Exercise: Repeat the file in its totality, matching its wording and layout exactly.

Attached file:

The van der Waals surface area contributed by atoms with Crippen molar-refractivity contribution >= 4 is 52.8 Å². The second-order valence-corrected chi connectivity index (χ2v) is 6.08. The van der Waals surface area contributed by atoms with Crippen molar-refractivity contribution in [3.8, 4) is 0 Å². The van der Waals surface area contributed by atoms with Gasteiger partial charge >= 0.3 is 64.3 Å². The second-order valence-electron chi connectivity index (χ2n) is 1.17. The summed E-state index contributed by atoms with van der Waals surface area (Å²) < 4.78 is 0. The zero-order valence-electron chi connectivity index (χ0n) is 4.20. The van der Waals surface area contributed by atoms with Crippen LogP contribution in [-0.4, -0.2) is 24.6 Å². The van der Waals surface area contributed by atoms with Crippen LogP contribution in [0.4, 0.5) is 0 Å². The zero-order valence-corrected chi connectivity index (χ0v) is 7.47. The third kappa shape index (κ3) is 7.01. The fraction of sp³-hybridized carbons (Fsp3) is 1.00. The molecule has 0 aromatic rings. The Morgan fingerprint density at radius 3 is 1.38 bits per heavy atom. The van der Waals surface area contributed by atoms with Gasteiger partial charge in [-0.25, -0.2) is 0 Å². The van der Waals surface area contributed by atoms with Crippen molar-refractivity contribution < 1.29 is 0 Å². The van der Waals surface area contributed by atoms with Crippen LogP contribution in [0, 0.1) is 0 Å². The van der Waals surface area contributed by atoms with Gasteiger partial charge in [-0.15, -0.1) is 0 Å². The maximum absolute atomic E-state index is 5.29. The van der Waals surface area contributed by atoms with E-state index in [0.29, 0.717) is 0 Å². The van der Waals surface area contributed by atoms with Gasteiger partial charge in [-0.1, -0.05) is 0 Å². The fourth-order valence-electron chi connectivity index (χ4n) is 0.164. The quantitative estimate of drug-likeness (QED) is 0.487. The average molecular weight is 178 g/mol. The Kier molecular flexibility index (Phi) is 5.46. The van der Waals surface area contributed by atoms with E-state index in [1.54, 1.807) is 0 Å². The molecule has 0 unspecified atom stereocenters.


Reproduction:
The van der Waals surface area contributed by atoms with Crippen molar-refractivity contribution >= 4 is 52.8 Å². The second-order valence-corrected chi connectivity index (χ2v) is 6.08. The van der Waals surface area contributed by atoms with Crippen molar-refractivity contribution in [3.8, 4) is 0 Å². The van der Waals surface area contributed by atoms with Gasteiger partial charge >= 0.3 is 64.3 Å². The second-order valence-electron chi connectivity index (χ2n) is 1.17. The summed E-state index contributed by atoms with van der Waals surface area (Å²) < 4.78 is 0. The zero-order valence-electron chi connectivity index (χ0n) is 4.20. The van der Waals surface area contributed by atoms with Crippen LogP contribution in [-0.4, -0.2) is 24.6 Å². The van der Waals surface area contributed by atoms with Crippen LogP contribution in [0.4, 0.5) is 0 Å². The zero-order valence-corrected chi connectivity index (χ0v) is 7.47. The third kappa shape index (κ3) is 7.01. The fraction of sp³-hybridized carbons (Fsp3) is 1.00. The molecule has 0 aromatic rings. The Morgan fingerprint density at radius 3 is 1.38 bits per heavy atom. The van der Waals surface area contributed by atoms with Gasteiger partial charge in [-0.25, -0.2) is 0 Å². The van der Waals surface area contributed by atoms with Crippen molar-refractivity contribution < 1.29 is 0 Å². The van der Waals surface area contributed by atoms with Crippen LogP contribution in [0, 0.1) is 0 Å². The van der Waals surface area contributed by atoms with Gasteiger partial charge in [-0.15, -0.1) is 0 Å². The maximum absolute atomic E-state index is 5.29. The van der Waals surface area contributed by atoms with E-state index in [0.29, 0.717) is 0 Å². The van der Waals surface area contributed by atoms with Gasteiger partial charge in [-0.1, -0.05) is 0 Å². The fourth-order valence-electron chi connectivity index (χ4n) is 0.164. The quantitative estimate of drug-likeness (QED) is 0.487. The average molecular weight is 178 g/mol. The Kier molecular flexibility index (Phi) is 5.46. The van der Waals surface area contributed by atoms with E-state index in [1.54, 1.807) is 0 Å². The molecule has 0 unspecified atom stereocenters.